Thanks for your Generous Gift

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Philippians 4.10-20 - Thanks for your Generous Gift

Last week we heard a letter from Jesus to a rich church who were needed rebuking. That church – in Laodicea – was deceived by their wealth and alienated from Jesus – they trusted money rather than Jesus; they were content with lots of money when they should have been striving for what they didn't have – heavenly riches. So Jesus declared he was about to spit them out of his mouth! And he called on them to repent and – exchanging their money for true, heavenly riches.

I hope that like me you're still feeling the sting of challenge to delight in Jesus and love and trust him with your money.

This morning we're going to hear the opposite, a letter to a poor church who were astonishingly generous and needed praise. This church – in Philippi – wasn't rich, but they were quick to share what they had – and today we'll hear how their generosity delighted not just Paul, but God himself.

We've heard the passage already; it's that passage from Philippians 4v10-20 and it's on page 831, please open that up if you've closed it so you can follow along with me there.

By way of giving a very brief bit of context this is a letter from Prison (1v13 'I am in chains for Christ') – Paul's probably in Rome, and is facing execution. Enemies are stirring up trouble and he's been in dire need – Roman prisons didn't include meals, he had to fend for himself. The Philippians they're poor too, desperately poor, and they're beginning to suffer persecution (1v29-30). Yet this isn't a sad letter, there's no moping or complaining, far from it. Paul overflows with joy in this letter and delight in the Philippians. And his big message to them is to press on, to keep going, to keep loving and trusting Jesus and to pursue him above all else, whatever the cost, because he's worth it (esp. ch 3).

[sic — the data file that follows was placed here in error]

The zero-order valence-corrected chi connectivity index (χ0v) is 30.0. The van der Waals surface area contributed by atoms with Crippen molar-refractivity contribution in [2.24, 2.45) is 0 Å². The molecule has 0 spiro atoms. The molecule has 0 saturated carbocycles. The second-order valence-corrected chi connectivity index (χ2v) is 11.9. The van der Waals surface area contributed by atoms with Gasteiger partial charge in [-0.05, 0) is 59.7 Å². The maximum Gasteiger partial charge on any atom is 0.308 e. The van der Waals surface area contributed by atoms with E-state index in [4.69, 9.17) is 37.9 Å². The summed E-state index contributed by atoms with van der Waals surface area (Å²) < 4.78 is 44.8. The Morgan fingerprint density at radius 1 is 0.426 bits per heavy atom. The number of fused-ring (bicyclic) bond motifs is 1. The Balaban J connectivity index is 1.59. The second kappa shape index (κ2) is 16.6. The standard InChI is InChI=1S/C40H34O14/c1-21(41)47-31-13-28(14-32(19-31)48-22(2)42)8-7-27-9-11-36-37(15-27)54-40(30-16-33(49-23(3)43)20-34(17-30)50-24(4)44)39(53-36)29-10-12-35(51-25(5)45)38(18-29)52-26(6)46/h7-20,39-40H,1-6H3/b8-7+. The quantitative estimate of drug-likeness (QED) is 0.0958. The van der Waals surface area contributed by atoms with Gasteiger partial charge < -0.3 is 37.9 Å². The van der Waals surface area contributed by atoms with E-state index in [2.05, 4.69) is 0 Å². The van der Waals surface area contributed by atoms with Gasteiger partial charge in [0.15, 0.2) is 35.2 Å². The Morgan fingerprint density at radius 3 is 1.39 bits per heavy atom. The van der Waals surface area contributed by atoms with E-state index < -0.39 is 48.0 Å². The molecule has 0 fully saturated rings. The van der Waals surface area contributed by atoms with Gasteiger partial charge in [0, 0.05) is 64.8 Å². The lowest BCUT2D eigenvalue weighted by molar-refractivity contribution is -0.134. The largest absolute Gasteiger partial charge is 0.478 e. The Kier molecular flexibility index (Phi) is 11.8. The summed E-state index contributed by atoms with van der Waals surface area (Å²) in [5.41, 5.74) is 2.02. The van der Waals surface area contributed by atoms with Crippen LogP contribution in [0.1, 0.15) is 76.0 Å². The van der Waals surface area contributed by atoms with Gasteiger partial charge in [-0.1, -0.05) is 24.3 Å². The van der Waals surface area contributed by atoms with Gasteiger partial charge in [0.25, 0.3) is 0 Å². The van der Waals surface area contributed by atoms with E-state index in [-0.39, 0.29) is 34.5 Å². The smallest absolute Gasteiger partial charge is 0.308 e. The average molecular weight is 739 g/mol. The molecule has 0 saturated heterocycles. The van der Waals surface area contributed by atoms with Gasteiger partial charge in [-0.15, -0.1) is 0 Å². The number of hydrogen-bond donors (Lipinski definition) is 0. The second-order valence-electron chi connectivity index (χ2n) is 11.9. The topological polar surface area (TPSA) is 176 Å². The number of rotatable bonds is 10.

In our passage Paul turns to thank them for sending money to help him.
Paul writes to thank and spur on the Philippians, and we can see three things to learn:
1) Paul's grateful, but not greedy
2) They're generous because they're partners with Paul